Europe has come a long way over two generations, but it’s not yet where it needs to be. The EU needs to reform its unequal voting system and give citizens true political voices as Europeans, argues DW’s Cristina Burack.
The older my grandfather gets, the more he slips into his memories. Sitting on his sofa, he conjures up a Europe that no longer exists but still defines him to this day.
He’s seen a lot since his birth in a Castilian village 92 years ago: a bloody civil war, 36 years of dictatorship, a transition to democracy that was anything but given, and Spain’s entry into the EU’s predecessor, the European Community.
Hearing him talk about other Europeans reminds me just how far Europe has come. For him, Italians are “bad people” that Mussolini sent to Spain to fight for Franco. And Germany is a “warrior nation,” albeit one with “smart engineers,” that lent its technical military might to Spain’s dictatorship.
These unshakable qualifications can be mind-boggling for me, a Spanish-American living in Germany with a French partner, to hear. Yet that is the Europe he experienced — and I am glad that Europe today is no longer the one that left its lasting influence on him.
Unequal election system
But with potentially fate-changing elections coming up in the European Parliament, I am asking myself what Europe needs to do to become the place I want for my grandchildren, who will call multiple corners of the continent home.
I want them to be able to have a political voice as Europeans through democratic representation at the European level, because overcoming Europe’s challenges depends on citizens who are politically invested across national borders.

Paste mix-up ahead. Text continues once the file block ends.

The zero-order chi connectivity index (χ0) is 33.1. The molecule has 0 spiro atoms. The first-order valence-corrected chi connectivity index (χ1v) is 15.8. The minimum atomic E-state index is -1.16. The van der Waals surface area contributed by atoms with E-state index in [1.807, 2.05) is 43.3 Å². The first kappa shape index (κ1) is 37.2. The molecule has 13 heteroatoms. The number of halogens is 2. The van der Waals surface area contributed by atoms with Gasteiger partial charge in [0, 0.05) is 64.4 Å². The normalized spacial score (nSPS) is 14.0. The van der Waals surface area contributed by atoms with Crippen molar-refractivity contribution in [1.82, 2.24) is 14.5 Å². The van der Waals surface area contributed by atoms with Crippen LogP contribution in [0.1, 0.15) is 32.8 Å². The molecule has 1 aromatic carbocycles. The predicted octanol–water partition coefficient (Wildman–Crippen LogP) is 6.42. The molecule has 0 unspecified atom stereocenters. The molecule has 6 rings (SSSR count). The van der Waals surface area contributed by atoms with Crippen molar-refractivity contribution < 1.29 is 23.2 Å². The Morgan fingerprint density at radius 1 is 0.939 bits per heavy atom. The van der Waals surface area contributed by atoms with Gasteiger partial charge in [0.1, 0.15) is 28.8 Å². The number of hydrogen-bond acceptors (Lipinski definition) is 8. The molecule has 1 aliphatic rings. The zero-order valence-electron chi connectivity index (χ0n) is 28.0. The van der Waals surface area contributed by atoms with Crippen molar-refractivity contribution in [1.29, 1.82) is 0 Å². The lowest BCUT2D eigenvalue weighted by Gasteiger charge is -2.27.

Right now, citizens of EU states do not truly have voices as Europeans, only as nationals. In fact, only half of respondents across all 28 member states felt their voice counts at all in the EU, a recent poll found.
The European Parliament may be the EU’s only directly-elected institution, but representatives are selected in a system that divides by nationality.
Every vote does not get equal weight, favoring smaller countries. Each nation has its own rules as to how a party can get on the ballot and, once there, whether voters choose from a fixed list of candidates or have more flexibility to rank them.
Eight EU countries have a minimum threshold of votes a party needs to pass in order to win any seats in parliament. The rest don’t. And in the Czech Republic, you cannot vote if you live abroad and voting is not compulsory. In Belgium, it’s exactly the opposite.
These are just a few structural inequalities that trap European voters by national categories from the moment they are presented with their ballot.
The EU needs to introduce pan-European lists across all member states, so parties and candidates must earn the hearts of individuals as Europeans, not just as Danes or Swedes. Representation proportions should be reformed, so every vote gets equal weight. Voting procedures should be the same in every country, so that there is equality of choice.
And the president of the European Commission, the EU’s executive leader, must be directly elected by voters, rather than needing heads of state to put forth the candidate who should, but may not, reflect the leading politician that had been presented to voters as a potential president.
National governments in the hot seat
By not addressing these flaws, national governments have failed to go beyond their warm rhetoric for the EU and embrace action for true European representation. Yet it is in their interests to push for this if they want to ensure the survival of democracy in Europe.
The longer they stifle reform, the more belief in EU democracy will suffer — and consequently belief in democracy in general. At a time of rising populism, Europe cannot afford this.
Reform won’t get rid of populism, but it will strengthen European identification at the EU level, undercutting the image that Brussels is no more than an interest lobby for nation states.
Sail on, EU!
Thanks in large part to open borders and freedom of movement, Europe has largely moved beyond an era of blanket national categorizations, though stereotypes can rear their ugly heads in times of crisis. Voting reform would make some 500 million EU citizens think of and express themselves as Europeans.
So when I am old and sitting on the couch, recalling my memories of Europe to my grandchildren, of the way we were asked to keep the EU project afloat while constrained by national ties, I want them to think, “I’m glad it’s no longer my grandmother’s Europe.”